Archive: May, 2013
Patrick Rodgers is back in the news. Two years ago, the Philly homeowner was fighting Wells Fargo over his mortgage, as I described here and in follow-ups here and here. Now he's battling eBay - I'll tell you details in tomorrow's Tech Life column in the Inquirer - here's a link. But in case you missed how Stephen Colbert later exposed Rodgers as a vampire - and lambasted the rest of the media for ignoring the obvious - here's a Comedy Central video from 2011. Turns out Dan Rather would never have made the same mistake.
|The Colbert Report||Mon - Thurs 11:30pm / 10:30c|
|Difference Makers - Patrick Rodgers|
With more than $1 trillion in student loans outstanding and jobs still so hard to come by that the Federal Reserve is keeping interest rates at historic lows, Sen. Kirsten Gillibrand (D., N.Y.) has put forward a proposal to help both borrowers and, simultaneously, the broader economy: Let student-loan borrowers refinance all their loans at 4 percent annual interest.
Gillibrand calls her proposal the Federal Student Loan Refinancing Act. Like Sen. Elizabeth Warren (D., Mass.), Gillibrand has warned against the doubling of interest rates on subsidized Stafford Loans that's scheduled to take place in July if Congress fails to act, and is backing a proposal to freeze those rates at 3.4 percent. Warren would go further. Her Bank on Students Loan Fairness Act, which I wrote about here last week, would peg the interest rate on new student loans to the ultra-low discount rate - currently 0.75 percent - that the Fed charges to the nation's largest banks. So far, more than 425,000 people have signed a MoveOn.org petition Warren submitted to stir support for her plan.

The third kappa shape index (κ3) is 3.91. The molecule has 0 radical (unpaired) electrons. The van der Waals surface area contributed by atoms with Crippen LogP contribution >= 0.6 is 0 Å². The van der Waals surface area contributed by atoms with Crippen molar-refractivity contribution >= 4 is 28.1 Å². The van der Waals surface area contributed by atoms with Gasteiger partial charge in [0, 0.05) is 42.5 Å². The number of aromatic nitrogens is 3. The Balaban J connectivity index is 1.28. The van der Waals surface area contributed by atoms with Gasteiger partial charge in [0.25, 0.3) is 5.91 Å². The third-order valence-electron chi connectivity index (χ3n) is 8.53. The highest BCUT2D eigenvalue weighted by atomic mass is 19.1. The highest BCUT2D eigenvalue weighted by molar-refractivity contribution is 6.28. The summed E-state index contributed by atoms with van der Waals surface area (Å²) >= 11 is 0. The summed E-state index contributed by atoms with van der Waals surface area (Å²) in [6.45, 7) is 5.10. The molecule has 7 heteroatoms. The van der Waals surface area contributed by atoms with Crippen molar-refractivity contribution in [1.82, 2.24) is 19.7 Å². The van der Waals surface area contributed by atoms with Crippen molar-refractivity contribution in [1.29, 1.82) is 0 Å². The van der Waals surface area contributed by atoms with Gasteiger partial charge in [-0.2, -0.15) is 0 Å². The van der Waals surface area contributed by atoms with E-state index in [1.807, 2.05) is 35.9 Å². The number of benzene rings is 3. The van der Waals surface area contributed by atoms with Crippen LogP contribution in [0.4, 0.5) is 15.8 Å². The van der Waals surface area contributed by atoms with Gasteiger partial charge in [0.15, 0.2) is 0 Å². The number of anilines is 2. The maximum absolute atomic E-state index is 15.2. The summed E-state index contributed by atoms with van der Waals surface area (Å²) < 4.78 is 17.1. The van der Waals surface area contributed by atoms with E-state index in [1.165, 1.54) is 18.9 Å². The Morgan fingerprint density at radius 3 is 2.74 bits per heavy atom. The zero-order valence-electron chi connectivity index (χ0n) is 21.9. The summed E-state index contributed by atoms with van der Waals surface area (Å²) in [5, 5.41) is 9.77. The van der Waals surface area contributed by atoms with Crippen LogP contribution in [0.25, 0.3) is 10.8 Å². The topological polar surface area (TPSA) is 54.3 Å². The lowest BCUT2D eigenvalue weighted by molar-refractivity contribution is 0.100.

Gillibrand's refinancing proposal addresses the broader problem faced by students and former students saddled with unaffordable debt and unable to refinance it - a problem for many in today's marketplace, according to the Consumer Financial Protection Bureau, which has been collecting consumer input and comments about student loans for the last year.
The Federal Communications Commission recently confirmed what many consumers regard as obvious: Cable-TV prices have been climbing relentlessly, much faster than the rate of inflation - an average of 6.1 percent a year between 1995 and 2010. Cable companies like to talk about the "per channel" price as a better benchmark, but last I checked they hadn't managed to increase the number of viewing hours available in anyone's day.